License suspension reform spreads to Ohio

Ohio follows in Massachusetts' footsteps by ending unnecessary driver's license suspensions.

by Alison Walsh, June 15, 2016

In Ohio this week, Governor John Kasich signed a bill into law that allows judges to choose whether to suspend driver’s licenses for non-driving related drug offenses. Prior to this reform, these suspensions were mandatory.

The bill’s sponsor, Senator Bill Seitz, argued that the suspension policy created an unnecessary barrier to employment. The governor of Massachusetts cited similar concerns when he ended automatic license suspensions for drug offenses unrelated to road safety in March.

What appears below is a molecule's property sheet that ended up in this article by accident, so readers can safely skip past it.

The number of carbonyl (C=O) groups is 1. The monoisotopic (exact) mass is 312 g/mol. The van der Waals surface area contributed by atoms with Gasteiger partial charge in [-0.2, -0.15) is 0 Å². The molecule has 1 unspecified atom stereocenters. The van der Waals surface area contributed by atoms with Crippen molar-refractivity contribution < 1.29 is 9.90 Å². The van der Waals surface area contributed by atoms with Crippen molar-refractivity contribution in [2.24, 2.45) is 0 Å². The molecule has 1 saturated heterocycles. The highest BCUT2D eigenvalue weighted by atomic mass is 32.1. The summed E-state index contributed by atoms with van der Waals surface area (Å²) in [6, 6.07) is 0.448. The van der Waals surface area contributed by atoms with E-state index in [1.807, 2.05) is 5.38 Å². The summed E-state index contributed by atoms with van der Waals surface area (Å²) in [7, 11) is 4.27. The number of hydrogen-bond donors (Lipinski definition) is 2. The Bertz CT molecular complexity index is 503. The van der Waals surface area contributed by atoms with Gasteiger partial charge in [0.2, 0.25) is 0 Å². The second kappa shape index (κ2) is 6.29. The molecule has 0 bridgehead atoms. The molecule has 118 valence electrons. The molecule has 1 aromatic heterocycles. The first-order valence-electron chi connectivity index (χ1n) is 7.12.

Several states, including Texas and New York, still enforce this outdated law, but momentum is on the side of reform. In Seitz’s words, “We’re not doing anything radical — we’re kind of catching up to the crowd.” Which state will be next?

Stay tuned for a Prison Policy Initiative report on the remaining states that have yet to repeal this regressive law.



Tweet this page Follow @PrisonPolicy on Twitter Get our newsletter Donate


Events

Nothing scheduled right now. Invite us to to your city, college or organization.